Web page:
Interior Minister Jose Ellis called on the private unions, which are leading the protests, to stop obstructing the roads because the police have instructions to arrest the detainees and they will be convicted as criminals.
He argued that closing the roads was a crime, violating the dialogue that the government and leaders of transport unions have maintained to date against rising fuel prices.
“We urge you to immediately remove the traffic units that are obstructing the roads,” Ellis said, adding that the owners or drivers of the trucks will be arrested and reprimanded in a timely manner.
The Minister said that his words were not a warning and a threat and thus complied with the law and “have the right to express themselves, but not in this way, to avoid disagreements between power and citizens.”
For his part, Economy Minister Waldo Mendoza confirmed that talks with the leaders of the striking unions had not reached an agreement and that it was responsible for transportation.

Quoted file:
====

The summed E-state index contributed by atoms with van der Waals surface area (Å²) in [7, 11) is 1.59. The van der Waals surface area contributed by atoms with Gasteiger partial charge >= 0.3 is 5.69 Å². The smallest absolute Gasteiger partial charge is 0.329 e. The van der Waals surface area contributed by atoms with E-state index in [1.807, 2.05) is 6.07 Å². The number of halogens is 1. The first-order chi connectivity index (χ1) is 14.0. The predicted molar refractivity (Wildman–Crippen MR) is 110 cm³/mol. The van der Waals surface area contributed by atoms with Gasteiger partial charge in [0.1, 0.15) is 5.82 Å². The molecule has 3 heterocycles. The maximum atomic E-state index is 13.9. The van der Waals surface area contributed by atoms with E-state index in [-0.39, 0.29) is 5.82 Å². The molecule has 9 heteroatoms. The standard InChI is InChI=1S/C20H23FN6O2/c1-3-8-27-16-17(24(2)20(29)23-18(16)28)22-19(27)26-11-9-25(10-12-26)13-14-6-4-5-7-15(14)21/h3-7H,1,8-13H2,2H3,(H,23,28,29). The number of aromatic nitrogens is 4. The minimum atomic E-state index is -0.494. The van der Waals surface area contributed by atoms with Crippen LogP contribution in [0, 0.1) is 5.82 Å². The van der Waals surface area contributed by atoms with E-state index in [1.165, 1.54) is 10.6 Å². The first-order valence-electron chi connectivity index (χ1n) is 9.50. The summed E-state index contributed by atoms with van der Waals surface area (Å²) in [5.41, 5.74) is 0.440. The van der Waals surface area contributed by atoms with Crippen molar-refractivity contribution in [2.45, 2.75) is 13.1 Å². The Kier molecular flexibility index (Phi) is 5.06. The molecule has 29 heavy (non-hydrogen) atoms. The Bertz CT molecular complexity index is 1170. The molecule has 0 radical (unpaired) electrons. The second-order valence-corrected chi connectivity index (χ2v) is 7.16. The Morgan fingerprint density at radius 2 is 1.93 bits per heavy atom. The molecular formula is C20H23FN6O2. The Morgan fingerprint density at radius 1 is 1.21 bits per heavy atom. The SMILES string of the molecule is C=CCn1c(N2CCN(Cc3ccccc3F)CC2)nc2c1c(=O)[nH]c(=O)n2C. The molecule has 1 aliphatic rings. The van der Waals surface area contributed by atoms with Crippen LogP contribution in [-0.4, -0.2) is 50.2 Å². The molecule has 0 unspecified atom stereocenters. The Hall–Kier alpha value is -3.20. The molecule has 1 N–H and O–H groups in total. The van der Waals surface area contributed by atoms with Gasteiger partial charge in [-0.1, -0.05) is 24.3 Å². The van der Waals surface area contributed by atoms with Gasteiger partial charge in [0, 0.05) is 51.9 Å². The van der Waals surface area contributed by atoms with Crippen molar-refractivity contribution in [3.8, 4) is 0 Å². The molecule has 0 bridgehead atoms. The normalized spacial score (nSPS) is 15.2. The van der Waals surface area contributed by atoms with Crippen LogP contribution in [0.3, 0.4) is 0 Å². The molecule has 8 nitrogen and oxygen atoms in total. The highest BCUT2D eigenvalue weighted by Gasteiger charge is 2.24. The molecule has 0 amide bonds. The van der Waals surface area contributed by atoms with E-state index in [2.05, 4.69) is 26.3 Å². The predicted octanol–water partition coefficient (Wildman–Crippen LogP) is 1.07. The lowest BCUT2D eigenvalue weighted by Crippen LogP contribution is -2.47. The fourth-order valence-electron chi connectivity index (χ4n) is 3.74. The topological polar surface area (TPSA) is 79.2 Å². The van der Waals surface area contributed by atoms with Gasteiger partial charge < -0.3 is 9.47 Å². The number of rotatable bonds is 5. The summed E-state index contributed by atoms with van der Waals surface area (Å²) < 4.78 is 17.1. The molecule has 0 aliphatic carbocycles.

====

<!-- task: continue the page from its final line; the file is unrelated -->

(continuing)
He noted that the government has offered to refund 53 per cent of the tax they pay when purchasing fuel, but they are demanding a refund of the total, which is considered unacceptable, although airlines are often tax-exempt from overseas.
Before the talks failed, Transport and Communications Minister Eduardo Gonzalez called on Transport Minister Martin Ojeda to continue talks with Prime Minister Violeta Bermdez.
Gonzalez presented the government’s latest offer, saying the three striking unions had reacted negatively.
These unions have demanded a reduction in the gallon price of diesel used by trucks, which is four times higher than what the manager has offered, and are asking for other points that they deem unacceptable.
Earlier in the day, President Francisco Chagasti said the conflict would be resolved in one way or another today and that the government would normalize traffic on highways.
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